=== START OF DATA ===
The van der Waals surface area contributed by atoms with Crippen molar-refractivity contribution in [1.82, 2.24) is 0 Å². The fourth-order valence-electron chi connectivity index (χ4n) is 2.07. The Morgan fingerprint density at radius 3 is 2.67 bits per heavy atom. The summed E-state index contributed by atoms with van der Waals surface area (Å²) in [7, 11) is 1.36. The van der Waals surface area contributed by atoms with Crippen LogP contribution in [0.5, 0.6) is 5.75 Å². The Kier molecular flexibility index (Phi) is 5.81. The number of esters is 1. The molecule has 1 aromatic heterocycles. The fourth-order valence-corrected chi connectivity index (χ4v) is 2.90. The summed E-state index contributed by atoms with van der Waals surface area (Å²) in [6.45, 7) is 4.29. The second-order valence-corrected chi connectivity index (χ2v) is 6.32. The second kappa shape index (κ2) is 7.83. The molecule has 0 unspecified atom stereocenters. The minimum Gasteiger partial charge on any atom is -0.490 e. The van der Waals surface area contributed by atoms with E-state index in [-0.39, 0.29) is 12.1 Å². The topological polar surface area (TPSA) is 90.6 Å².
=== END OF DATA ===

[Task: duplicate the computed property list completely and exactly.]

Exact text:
The van der Waals surface area contributed by atoms with Crippen molar-refractivity contribution in [1.82, 2.24) is 0 Å². The fourth-order valence-electron chi connectivity index (χ4n) is 2.07. The Morgan fingerprint density at radius 3 is 2.67 bits per heavy atom. The summed E-state index contributed by atoms with van der Waals surface area (Å²) in [7, 11) is 1.36. The van der Waals surface area contributed by atoms with Crippen LogP contribution in [0.5, 0.6) is 5.75 Å². The Kier molecular flexibility index (Phi) is 5.81. The number of esters is 1. The molecule has 1 aromatic heterocycles. The fourth-order valence-corrected chi connectivity index (χ4v) is 2.90. The summed E-state index contributed by atoms with van der Waals surface area (Å²) in [6.45, 7) is 4.29. The second-order valence-corrected chi connectivity index (χ2v) is 6.32. The second kappa shape index (κ2) is 7.83. The molecule has 0 unspecified atom stereocenters. The minimum Gasteiger partial charge on any atom is -0.490 e. The van der Waals surface area contributed by atoms with E-state index in [-0.39, 0.29) is 12.1 Å². The topological polar surface area (TPSA) is 90.6 Å².